Home prices in the U.S. climbed more than forecast in July from a year earlier, adding to signs that housing will spur economic growth.
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The S&P/Case-Shiller index of property values in 20 cities increased 1.2 percent from July 2011, the biggest 12-month advance since August 2010, a report from the group showed today in New York. The median forecast of 23 economists surveyed by Bloomberg called for a 1.1 percent gain.
The lowest mortgage rates on record are attracting buyers, helping absorb the supply of distressed properties that had depressed values. A stabilization in residential real estate may also be contributing to recent gains in consumer confidence that, combined with improving household wealth, will lead to a pickup in spending, the biggest part of the economy.
“We’re finally seeing a more sustained and broad-based improvement in home prices,” said Millan Mulraine, senior U.S. strategist for TD Securities in New York, who correctly projected the year-over-year increase. “The housing sector has made an important turn here, and that is being sustained.”
Stock-index futures held earlier gains after the report. The contract on the Standard & Poor’s 500 Index maturing in December rose 0.3 percent to 1,455 at 9:28 a.m. in New York.
Estimates in the Bloomberg survey ranged from gains of 0.3 percent to 2.51 percent. The Case-Shiller index is based on a three-month average, which means the July data were influenced by transactions in May and June.
The 20-city index accelerated after showing a 0.6 percent advance in the year ended June. Year-over-year records began in 2001.
Home prices adjusted for seasonal variations increased 0.4 percent in July from the prior month. Unadjusted prices climbed 1.6 percent from the previous month as all 20 cities showed gains for a third consecutive month.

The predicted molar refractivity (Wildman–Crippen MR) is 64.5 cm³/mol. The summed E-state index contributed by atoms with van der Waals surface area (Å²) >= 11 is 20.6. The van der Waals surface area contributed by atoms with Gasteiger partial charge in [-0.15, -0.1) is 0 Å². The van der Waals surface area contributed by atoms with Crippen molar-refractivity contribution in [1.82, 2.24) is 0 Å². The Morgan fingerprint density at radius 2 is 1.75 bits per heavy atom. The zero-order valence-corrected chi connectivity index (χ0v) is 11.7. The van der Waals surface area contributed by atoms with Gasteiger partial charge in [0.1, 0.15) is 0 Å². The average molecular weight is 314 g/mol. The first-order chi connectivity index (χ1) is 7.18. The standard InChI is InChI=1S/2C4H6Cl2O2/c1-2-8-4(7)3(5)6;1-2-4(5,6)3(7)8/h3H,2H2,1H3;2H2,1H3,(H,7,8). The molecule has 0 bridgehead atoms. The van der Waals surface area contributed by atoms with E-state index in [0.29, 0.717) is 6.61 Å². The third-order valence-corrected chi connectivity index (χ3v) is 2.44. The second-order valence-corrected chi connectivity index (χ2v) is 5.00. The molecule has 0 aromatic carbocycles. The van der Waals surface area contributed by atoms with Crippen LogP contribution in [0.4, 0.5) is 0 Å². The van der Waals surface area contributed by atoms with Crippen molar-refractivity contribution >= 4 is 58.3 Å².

“All in all, we are more optimistic about housing,” David Blitzer, chairman of the S&P index committee, said in a statement. “Stronger housing numbers are a positive factor for other measures including consumer confidence.”
Sixteen of the 20 cities in the index showed a year-over- year gain, led by a 17 percent increase in Phoenix.
Atlanta showed the biggest year-over-year drop, with prices falling 9.9 percent.
The increase in activity among buyers is lifting homebuilders such as Los Angeles-based KB Home (KBH), which reported third-quarter revenue increased 16 percent over the same period last year.
“The housing market recovery is accelerating as inventory continues to decline and prices are now rising,” Jeffrey Mezger, the company’s president and chief executive officer, said on a Sept. 21 earnings call.
Recent reports also show a surge in demand. New-home construction climbed last month, boosted by the strongest pace of single-family starts in more than two years, the Commerce Department reported last week. Purchases of previously-owned homes rose more than forecast in August to a two-year high, figures from the National Association of Realtors showed.
The Commerce Department is scheduled to release data on sales of new homes tomorrow at 10 a.m. in Washington.
More progress in reducing unemployment, which the Federal Reserve targeted in its announcement for additional accommodation measures, may be needed to further boost the industry that helped trigger the recession.
Fed policy makers committed to purchasing $40 billion of mortgage debt a month to lower borrowing costs in order to revive a housing market that Chairman Ben S. Bernanke called “one of the missing pistons in the engine.”
“Our mortgage-backed securities purchases ought to drive down mortgage rates and put downward pressure on mortgage rates and create more demand for homes and more refinancing,” Bernanke said in a Sept. 13 press conference after the central bank announced the debt-buying plans.
The average rate on a 30-year fixed mortgage fell to 3.49 percent in the week ended Sept. 20, matching a record low in data going back to 1972, according to figures from Freddie Mac.
Foreclosures could still be a headwind for homebuilders even as such transactions are slowing. Distressed sales accounted for 22 percent of existing-home purchases in August, the lowest since at least October 2008 when record-keeping began, the Realtors data showed. Such sales are comprised of foreclosures and short sales, in which the lender agrees to a transaction for less than the balance of the mortgage.